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GM-food regulation creates controversy in Turkey

ISTANBUL - Hürriyet Daily News | 11/4/2009 12:00:00 AM | SEVİM SONGÜN

A recent regulation on the control of genetically modified organisms, or GMOs, is criticized by experts as being 'insufficient and imprecise.'

New regulations regarding controls for genetically modified organisms, or GMOs, are “insufficient and imprecise,” according to experts.

Activists, meanwhile, are up in arms against allowing genetically modified food, or GM-food, in Turkey, due to the unpredictable results on human health and nature. Some academics say GM-food is not dangerous to health, but the strict rules on GMO in European Union-member countries may even risk Turkey’s candidacy, one academic said.

Regulations on GM-foods are very strict in EU member countries compared to the United States. Measures exist to separate GMO products from conventional and organic products. Six countries including Austria, France, Greece, Hungary, Germany and Luxembourg, banned the cultivation of GM-food completely, daily Milliyet reported Wednesday.

Activists fear that recent regulations in Turkey will make it impossible to control the cultivation, importation and consumption of products containing GMOs.

If Turkey implements regulations on agriculture that are against European Union regulations, the regulations may result in a halt in trade between both sides and even risk Turkey’s EU candidacy, said Can Baydarol, an academic.

Activists expected a law to pass on biosecurity issues. However, the government published a regulation on GMOs in the Official Gazette on Oct. 26, explaining that it aims “to protect human health and life, animals’ health and prosperity and consumer interests.”

Environmentalists and some food experts criticize the regulation. Ahmet Atalık, head of the Chamber of Agricultural Engineers’ Istanbul branch, said the regulation puts human and animal health in danger, as well as opening the way for “irreversible change” in nature.

[HH] On behalf of corporations?

The regulation says GM-food should be controlled and should have necessary permission before entering the market. However, it also says that if food or feed contains GMO at rate of minimum 0.9 percent, it will be “treated as GM-food” which means that food or feed containing less than 0.9 percent GMO will not be treated as such.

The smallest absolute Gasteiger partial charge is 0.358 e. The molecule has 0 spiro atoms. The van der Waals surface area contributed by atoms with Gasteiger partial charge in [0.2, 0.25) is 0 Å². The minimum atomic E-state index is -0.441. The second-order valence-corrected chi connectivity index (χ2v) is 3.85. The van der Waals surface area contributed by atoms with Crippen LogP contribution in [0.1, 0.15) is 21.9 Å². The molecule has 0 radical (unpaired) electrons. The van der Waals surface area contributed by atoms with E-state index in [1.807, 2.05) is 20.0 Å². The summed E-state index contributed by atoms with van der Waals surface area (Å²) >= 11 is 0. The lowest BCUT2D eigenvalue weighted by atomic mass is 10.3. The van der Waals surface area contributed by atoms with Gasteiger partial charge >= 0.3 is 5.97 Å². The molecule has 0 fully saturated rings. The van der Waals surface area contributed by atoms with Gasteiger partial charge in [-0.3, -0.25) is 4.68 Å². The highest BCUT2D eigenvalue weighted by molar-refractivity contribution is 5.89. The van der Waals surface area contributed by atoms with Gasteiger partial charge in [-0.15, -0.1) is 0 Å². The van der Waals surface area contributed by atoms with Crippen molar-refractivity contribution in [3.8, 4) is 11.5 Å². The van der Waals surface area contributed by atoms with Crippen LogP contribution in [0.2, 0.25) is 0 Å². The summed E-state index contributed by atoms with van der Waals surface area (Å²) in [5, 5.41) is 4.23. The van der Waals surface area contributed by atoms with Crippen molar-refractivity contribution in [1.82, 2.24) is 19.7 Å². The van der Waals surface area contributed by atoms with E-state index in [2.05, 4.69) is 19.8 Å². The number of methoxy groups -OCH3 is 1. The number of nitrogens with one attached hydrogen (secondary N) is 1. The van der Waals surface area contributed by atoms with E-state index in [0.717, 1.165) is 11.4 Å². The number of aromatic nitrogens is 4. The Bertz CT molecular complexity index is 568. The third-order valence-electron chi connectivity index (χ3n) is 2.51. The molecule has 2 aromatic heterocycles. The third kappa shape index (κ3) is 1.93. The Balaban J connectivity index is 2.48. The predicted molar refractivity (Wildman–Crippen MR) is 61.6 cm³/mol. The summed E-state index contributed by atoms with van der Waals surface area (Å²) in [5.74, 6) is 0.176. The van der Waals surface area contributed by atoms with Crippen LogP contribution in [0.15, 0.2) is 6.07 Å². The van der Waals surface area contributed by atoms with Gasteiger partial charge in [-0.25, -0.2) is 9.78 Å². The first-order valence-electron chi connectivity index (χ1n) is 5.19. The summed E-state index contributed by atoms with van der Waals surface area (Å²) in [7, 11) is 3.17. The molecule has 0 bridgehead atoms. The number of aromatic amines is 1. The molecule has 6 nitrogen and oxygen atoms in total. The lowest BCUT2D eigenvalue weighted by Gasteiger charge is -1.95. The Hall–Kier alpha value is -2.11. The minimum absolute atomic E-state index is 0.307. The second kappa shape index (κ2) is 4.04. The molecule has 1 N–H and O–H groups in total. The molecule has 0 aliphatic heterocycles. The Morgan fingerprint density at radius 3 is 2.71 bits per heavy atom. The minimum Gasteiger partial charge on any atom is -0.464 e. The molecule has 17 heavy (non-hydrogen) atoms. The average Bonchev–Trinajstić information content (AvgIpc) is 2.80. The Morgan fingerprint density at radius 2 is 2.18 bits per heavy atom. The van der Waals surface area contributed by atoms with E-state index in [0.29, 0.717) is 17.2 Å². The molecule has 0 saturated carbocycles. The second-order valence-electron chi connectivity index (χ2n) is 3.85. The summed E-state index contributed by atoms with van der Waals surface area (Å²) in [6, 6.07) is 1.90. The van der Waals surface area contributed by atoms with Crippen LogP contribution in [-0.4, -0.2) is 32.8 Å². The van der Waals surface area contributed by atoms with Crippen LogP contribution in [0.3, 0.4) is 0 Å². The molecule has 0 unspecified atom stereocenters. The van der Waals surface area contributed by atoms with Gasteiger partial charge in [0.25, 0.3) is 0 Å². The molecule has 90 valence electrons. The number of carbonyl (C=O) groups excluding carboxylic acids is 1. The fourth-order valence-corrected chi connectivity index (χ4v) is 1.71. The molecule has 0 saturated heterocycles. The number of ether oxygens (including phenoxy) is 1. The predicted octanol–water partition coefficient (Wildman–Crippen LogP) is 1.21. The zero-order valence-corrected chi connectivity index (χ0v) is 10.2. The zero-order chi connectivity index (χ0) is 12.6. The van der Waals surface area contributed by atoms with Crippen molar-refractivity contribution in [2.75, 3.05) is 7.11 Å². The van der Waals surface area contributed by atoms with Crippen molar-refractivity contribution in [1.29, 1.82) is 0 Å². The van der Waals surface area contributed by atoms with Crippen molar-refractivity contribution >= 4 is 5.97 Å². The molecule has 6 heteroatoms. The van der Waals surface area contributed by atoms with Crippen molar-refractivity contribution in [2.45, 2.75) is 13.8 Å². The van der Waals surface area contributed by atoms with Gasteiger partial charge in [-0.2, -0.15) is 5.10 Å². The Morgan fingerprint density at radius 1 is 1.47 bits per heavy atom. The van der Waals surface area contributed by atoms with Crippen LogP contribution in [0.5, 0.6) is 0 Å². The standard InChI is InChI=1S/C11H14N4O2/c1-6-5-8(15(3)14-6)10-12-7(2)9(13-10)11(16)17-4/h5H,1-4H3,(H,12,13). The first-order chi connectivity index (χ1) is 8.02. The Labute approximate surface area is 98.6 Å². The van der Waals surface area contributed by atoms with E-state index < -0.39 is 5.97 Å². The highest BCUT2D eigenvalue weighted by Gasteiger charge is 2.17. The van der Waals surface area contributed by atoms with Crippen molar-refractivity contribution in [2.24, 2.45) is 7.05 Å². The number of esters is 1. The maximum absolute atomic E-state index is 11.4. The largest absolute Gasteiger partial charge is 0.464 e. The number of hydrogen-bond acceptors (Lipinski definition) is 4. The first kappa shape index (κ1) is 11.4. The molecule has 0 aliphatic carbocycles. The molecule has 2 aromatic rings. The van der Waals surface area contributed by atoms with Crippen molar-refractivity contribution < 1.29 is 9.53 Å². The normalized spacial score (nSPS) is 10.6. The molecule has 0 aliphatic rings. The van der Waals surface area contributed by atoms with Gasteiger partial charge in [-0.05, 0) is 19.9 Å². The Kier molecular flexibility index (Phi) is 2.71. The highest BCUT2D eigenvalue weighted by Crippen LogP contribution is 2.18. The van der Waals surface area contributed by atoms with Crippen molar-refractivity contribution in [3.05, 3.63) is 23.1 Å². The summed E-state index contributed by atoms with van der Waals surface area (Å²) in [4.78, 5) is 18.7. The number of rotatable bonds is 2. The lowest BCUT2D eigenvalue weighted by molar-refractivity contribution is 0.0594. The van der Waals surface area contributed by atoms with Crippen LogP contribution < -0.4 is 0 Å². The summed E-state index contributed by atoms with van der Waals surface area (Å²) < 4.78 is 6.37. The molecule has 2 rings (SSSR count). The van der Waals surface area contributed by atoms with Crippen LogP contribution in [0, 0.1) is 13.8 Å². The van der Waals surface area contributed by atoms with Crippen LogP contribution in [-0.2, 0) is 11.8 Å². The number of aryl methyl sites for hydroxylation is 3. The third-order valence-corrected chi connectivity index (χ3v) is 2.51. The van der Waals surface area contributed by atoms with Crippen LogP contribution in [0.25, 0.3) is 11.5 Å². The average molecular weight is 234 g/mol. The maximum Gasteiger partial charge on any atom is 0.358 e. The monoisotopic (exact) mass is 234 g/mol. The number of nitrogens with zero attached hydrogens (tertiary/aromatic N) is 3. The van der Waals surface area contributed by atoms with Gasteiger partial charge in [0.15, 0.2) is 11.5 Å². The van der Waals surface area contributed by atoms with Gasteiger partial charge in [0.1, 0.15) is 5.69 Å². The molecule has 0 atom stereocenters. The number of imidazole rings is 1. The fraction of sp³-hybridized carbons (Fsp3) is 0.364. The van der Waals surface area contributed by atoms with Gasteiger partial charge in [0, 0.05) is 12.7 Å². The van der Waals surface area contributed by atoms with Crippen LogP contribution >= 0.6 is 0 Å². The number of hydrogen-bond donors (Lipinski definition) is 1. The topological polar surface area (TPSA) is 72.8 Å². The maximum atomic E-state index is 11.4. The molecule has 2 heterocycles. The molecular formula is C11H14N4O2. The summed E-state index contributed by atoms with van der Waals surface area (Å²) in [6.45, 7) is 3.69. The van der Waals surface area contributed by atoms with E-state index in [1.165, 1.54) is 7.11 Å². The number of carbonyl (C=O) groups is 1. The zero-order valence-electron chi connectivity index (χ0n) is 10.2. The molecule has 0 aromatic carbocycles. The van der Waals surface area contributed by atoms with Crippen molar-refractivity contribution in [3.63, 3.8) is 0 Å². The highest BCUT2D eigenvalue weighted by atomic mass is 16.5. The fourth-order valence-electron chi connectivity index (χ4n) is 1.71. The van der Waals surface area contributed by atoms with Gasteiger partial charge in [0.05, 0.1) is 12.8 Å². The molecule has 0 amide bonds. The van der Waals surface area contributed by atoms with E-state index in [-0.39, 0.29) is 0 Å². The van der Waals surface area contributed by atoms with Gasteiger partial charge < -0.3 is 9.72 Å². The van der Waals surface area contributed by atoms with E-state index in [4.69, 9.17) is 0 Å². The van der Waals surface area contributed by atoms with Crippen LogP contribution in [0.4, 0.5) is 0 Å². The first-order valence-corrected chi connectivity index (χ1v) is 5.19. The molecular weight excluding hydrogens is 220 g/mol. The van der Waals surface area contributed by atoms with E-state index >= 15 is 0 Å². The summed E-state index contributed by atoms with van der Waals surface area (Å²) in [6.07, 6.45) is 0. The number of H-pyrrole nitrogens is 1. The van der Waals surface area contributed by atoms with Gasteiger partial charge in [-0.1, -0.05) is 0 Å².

“I want to consume ‘GMO-free’ products and the regulation does not leave this to my choice. What if I do not want to consume these products even if they have less GMO than the said amount, how will I recognize them?” said Atalık.

Claiming the regulation is “prepared by GMO companies,” Atalık said he believes one of the articles contains proof. “The regulation forbids GMO-free producer companies to mention that it on their products. This does not serve the public good, but the good of GMO corporations,” he said.

Speaking to private CNNTurk channel on Wednesday, Muzaffer Aydemir, the head of Protection and Control Office at the Agriculture Ministry, said the article is in accordance with the Agriculture Act that stipulates there should not be “unnecessary warnings” on food products.

Aydemir said that as controls start it will be clear to the public that the regulations actually “ban GM-food which includes harmful substances.” He said the regulation serves to fill the void until a full law comes into force.

Victor Ananias, the head of Buğday Association, an organization which aims to support ecological life, said the opposite. Ananias told Hürriyet Daily News & Economic Review that the new regulation allows GM-food and only bans it in baby food. “If GM-food is dangerous for babies, then why are they permitted for women who are giving birth?” Ananias said.

Despite harsh criticism and protests from environmentalists, some academics said GM-food is a scientific issue, which critics are “falsely depicting as hazardous.”

Selim Çetiner, an academic from Sabancı University, said there is not a single case in which human health was affected negatively from consuming GM-foods. “This technology is also seen as a solution to hunger,” he said.

“The health aspect of the GMO is exaggerated in Turkey. It has economic and environmental aspects too,” said Ali Esat Karakaya, the former head of the International Union of Toxicology. "Noting that 70-80 percent of processed food consumed in the U.S. contains GMOs," Karakaya said: “Do Americans have any idea about science?”

Karakaya said those speaking about the dangers of GMO are not experts. Scientific institutions such as the Scientific and Technical Research Council of Turkey and universities are still silent on the issue. “Silence allows disinformation to seep into the public sphere,” he said.

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